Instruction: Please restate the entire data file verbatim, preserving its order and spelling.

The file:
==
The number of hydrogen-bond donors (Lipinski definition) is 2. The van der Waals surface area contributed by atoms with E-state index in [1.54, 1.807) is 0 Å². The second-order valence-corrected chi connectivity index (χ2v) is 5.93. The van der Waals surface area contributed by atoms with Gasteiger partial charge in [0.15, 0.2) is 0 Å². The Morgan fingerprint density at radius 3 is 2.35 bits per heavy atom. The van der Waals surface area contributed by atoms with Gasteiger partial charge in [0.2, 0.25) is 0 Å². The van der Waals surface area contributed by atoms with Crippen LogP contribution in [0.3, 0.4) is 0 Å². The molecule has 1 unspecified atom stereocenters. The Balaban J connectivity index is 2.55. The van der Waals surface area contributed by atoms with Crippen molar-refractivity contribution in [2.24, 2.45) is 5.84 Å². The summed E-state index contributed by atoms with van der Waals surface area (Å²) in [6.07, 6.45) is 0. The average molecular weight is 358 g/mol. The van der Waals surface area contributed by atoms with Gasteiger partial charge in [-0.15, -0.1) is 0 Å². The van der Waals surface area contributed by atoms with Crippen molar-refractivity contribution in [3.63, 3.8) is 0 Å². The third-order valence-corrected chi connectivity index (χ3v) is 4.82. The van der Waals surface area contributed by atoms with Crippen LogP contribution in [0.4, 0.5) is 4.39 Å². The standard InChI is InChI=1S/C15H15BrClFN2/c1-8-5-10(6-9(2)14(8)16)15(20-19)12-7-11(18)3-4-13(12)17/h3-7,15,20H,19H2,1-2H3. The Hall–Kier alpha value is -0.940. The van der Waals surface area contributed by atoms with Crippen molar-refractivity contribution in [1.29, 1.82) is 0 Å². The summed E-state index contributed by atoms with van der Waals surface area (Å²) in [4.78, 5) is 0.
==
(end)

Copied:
The number of hydrogen-bond donors (Lipinski definition) is 2. The van der Waals surface area contributed by atoms with E-state index in [1.54, 1.807) is 0 Å². The second-order valence-corrected chi connectivity index (χ2v) is 5.93. The van der Waals surface area contributed by atoms with Gasteiger partial charge in [0.15, 0.2) is 0 Å². The Morgan fingerprint density at radius 3 is 2.35 bits per heavy atom. The van der Waals surface area contributed by atoms with Gasteiger partial charge in [0.2, 0.25) is 0 Å². The van der Waals surface area contributed by atoms with Crippen LogP contribution in [0.3, 0.4) is 0 Å². The molecule has 1 unspecified atom stereocenters. The Balaban J connectivity index is 2.55. The van der Waals surface area contributed by atoms with Crippen molar-refractivity contribution in [2.24, 2.45) is 5.84 Å². The summed E-state index contributed by atoms with van der Waals surface area (Å²) in [6.07, 6.45) is 0. The average molecular weight is 358 g/mol. The van der Waals surface area contributed by atoms with Gasteiger partial charge in [-0.15, -0.1) is 0 Å². The van der Waals surface area contributed by atoms with Crippen molar-refractivity contribution in [3.63, 3.8) is 0 Å². The third-order valence-corrected chi connectivity index (χ3v) is 4.82. The van der Waals surface area contributed by atoms with Crippen LogP contribution in [0.4, 0.5) is 4.39 Å². The standard InChI is InChI=1S/C15H15BrClFN2/c1-8-5-10(6-9(2)14(8)16)15(20-19)12-7-11(18)3-4-13(12)17/h3-7,15,20H,19H2,1-2H3. The Hall–Kier alpha value is -0.940. The van der Waals surface area contributed by atoms with Crippen molar-refractivity contribution in [1.29, 1.82) is 0 Å². The summed E-state index contributed by atoms with van der Waals surface area (Å²) in [4.78, 5) is 0.